flu epidemic

North Pole Mini-Challenge Day Six part 3

Enough cooking points for the Holiday Roast

FiggyPudding: growl snarl grr teeth
JustSimAround: *is cool with that*
I chose this outerwear because orange is JSA’s favorite color, not because it’s hilarious

NPC Santa appears (and leaves a teddy bear) +5!

Elfis is responsible for the flu epidemic with his trash-can-kicking that started a terrible chain of events
Elfis is my favorite

glitchy lot = invisible teddy bear

Favorite recurring character in a non-speaking role

+05 NPC Santa appears
+05 no one eats anything but junk
-02 Christmas Tree fire
+05 points from Day Five

+13 points for Day Six

Seasonal flu vaccine only 12 percent effective in adults – CDC

The US’s seasonal flu vaccine was only 12 percent effective, according to a Centers for Disease Control and Prevention (CDC) estimate. Nearly 70 percent of flu viruses have “drifted” from the form used in the immunizations, the government body said.

The CDC states in its weekly Morbidity and Mortality Report, released Thursday, that: “Overall, the estimate suggests that the 2014-15 influenza vaccine has low effectiveness against circulating influenza A (H3N2) viruses.” 

It stated that the seasonal flu shot offered less protection because of the widely varied nature of the flu viruses in the US. Seventy percent of flu viruses were a different strain or had “drifted” from the virus used to produce the vaccination.

The flu “epidemic” rapidly spreading across the United States is reportedly the worst outbreak in in a decade. A total of 41 states have now reported cases of the flu, and the severe winter cold season is just beginning. According to recent flu statistics, a total of 18 children died from the flu this winter. (via Flu ‘Epidemic’ Spreads To 41 States)

The 1918 influenza epidemic killed 50-100 million people worldwide, more than the Black Death killed in a century. The 1918 pandemic claimed more victims in 24 weeks than AIDS in 24 years. More soldiers died from the flu than from WWI.

The 1918 flu epidemic was also fast. In Washington, DC, one young woman called to report two of her roommates were dead, and another was sick, while she was unaffected. By the time medical help arrived at the apartment, all four were dead.

The operator of a mine elevator succumbed so quickly to the sweaty paralysis of the Spanish flu that there was no time to evacuate the elevator before he lost control. The elevator plummeted, killing 24 miners.

Rachael's Story...

The summer before I went to high school I met a group of girls through my then (evil) boyfriend. I secretly was in awe but had to play it cool because that is what 15 year olds do in front of one another. Everyone went their separate ways after high school but we all remained in contact.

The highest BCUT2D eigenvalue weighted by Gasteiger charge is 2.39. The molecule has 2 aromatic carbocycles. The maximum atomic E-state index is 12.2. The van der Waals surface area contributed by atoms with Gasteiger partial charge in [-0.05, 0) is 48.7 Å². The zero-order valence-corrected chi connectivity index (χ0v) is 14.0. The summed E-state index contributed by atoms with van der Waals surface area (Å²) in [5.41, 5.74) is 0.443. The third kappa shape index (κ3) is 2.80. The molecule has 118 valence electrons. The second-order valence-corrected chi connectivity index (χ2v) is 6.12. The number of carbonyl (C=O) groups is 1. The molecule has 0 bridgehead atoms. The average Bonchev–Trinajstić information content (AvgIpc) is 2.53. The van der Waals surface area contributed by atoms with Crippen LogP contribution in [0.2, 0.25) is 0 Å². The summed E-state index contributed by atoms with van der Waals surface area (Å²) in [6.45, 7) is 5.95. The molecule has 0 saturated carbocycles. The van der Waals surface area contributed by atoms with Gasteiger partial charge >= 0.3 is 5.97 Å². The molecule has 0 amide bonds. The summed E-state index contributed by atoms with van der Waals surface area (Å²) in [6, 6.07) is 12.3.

One of those girls, Rachael S., contracted H1N1, swine flu. Remember learning about the great flu epidemic of 1918, “Spanish flu”? Maybe not but I do. I do because stuff like that scares the crap out of me. (Watch Soderbergh’s CONTAGION. He wrote my nightmare in detail. Evil genius) The nature of H1N1 is interesting because it almost acts as if it focuses all its abilities to take down people in their 20’s and 30’s. The group of people that usually have very little complications when battling a virus. I’ve been standing on the side, witnessing every procedure, every hope, every fear as Rachael endures one of the most virulent strains of flu of our time.

Today her sister wrote a timeline of the events, up until now:

The following is a little long but the moral of the story is we owe our continued hope today to Skip………

I dedicate today, Sunday January 26, 2014 to Skip, a man that I have only really met once, for a few minutes, but when I met him I hugged him with joy and gratitude because I had hope again. The past few weeks have been a tornado of emotions, at times I want to rip out my soul. Two weeks ago I watched Rachael intubated and shortly after I was told that the survival rate for people in her situation was 20% however to be hopeful because she was young and otherwise healthy. For the next eight days we watched intently for signs of improvement but they never came. We clutched onto the smallest details as signs of improvement to only watch them disappear. Most days Rachael remained steady and for which we mistook as stable. Everyone experienced a de-sat at least once and as a bystander all we could do was just stand there helpless, watching, holding our breathes and waiting. Trying to will the oxygen back into her lungs. Trying to will the oxygen back into her lungs.

The next Sunday we anxiously waited for the hospital to transfer Rachael to KUMED, this was a whole day ordeal, stabilizing her with medications, increasing her vent settings and waiting. Two hours would just disappear before you felt 30 minutes go by. Finally, she was ready to be moved and the transfer team came back a second time. It was to be only a 15 minute flight to KUMED, but the process of taking her off of the hospital respirator and on to the flight crews machine would take around a half hour. They had her on the gurney, hooked up to the transfer ventilator, we were ready for movement. Then the crushing defeat when they told us she wasn’t stable enough for transfer because her saturation were not at a safe level brought such a heavy weight with it. By Monday morning Rachael’s body was struggling to absorb enough oxygen, the doctors had her respirator settings higher than we had previously been led to believe was in its capacity. We were told it was just a matter of time but that Rachael would most likely be gone by the end of the week. The only hope we had left was to get her transferred to KUMED, yet overnight all of the ICU beds at KUMED had filled up. Again, we waited, hoping for a discharge.